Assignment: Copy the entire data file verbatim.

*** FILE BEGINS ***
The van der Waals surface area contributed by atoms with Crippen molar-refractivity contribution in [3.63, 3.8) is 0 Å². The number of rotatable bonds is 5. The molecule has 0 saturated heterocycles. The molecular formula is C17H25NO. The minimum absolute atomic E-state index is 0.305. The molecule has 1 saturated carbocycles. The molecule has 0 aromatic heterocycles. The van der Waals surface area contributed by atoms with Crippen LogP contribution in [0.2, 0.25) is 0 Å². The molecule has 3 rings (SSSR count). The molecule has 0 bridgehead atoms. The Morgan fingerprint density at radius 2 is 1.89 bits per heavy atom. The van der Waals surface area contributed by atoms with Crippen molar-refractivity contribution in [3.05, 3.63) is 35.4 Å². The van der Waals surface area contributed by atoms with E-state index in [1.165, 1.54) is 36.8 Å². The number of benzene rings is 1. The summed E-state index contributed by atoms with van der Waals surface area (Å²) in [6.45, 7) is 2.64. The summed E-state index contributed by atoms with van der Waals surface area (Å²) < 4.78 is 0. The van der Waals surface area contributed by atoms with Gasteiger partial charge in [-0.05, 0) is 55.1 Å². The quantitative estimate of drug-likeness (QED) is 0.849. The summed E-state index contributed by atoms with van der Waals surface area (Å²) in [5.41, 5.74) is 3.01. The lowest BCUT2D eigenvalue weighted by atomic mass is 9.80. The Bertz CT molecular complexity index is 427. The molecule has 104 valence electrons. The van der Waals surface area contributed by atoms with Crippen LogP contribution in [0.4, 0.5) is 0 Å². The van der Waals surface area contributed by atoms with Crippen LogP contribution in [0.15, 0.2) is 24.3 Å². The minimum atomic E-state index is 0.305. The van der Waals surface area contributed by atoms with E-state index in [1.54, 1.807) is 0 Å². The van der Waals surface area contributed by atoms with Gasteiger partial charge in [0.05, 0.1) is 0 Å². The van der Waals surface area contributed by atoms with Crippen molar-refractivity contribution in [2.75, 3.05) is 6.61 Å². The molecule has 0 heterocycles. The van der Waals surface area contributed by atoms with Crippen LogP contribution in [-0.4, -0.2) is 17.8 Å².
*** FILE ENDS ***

The van der Waals surface area contributed by atoms with Crippen molar-refractivity contribution in [3.63, 3.8) is 0 Å². The number of rotatable bonds is 5. The molecule has 0 saturated heterocycles. The molecular formula is C17H25NO. The minimum absolute atomic E-state index is 0.305. The molecule has 1 saturated carbocycles. The molecule has 0 aromatic heterocycles. The van der Waals surface area contributed by atoms with Crippen LogP contribution in [0.2, 0.25) is 0 Å². The molecule has 3 rings (SSSR count). The molecule has 0 bridgehead atoms. The Morgan fingerprint density at radius 2 is 1.89 bits per heavy atom. The van der Waals surface area contributed by atoms with Crippen molar-refractivity contribution in [3.05, 3.63) is 35.4 Å². The van der Waals surface area contributed by atoms with E-state index in [1.165, 1.54) is 36.8 Å². The number of benzene rings is 1. The summed E-state index contributed by atoms with van der Waals surface area (Å²) in [6.45, 7) is 2.64. The summed E-state index contributed by atoms with van der Waals surface area (Å²) < 4.78 is 0. The van der Waals surface area contributed by atoms with Gasteiger partial charge in [-0.05, 0) is 55.1 Å². The quantitative estimate of drug-likeness (QED) is 0.849. The summed E-state index contributed by atoms with van der Waals surface area (Å²) in [5.41, 5.74) is 3.01. The lowest BCUT2D eigenvalue weighted by atomic mass is 9.80. The Bertz CT molecular complexity index is 427. The molecule has 104 valence electrons. The van der Waals surface area contributed by atoms with Crippen LogP contribution in [0.4, 0.5) is 0 Å². The van der Waals surface area contributed by atoms with Crippen LogP contribution in [0.15, 0.2) is 24.3 Å². The minimum atomic E-state index is 0.305. The van der Waals surface area contributed by atoms with E-state index in [1.54, 1.807) is 0 Å². The van der Waals surface area contributed by atoms with Gasteiger partial charge in [0.05, 0.1) is 0 Å². The van der Waals surface area contributed by atoms with Crippen molar-refractivity contribution in [2.75, 3.05) is 6.61 Å². The molecule has 0 heterocycles. The van der Waals surface area contributed by atoms with Crippen LogP contribution in [-0.4, -0.2) is 17.8 Å².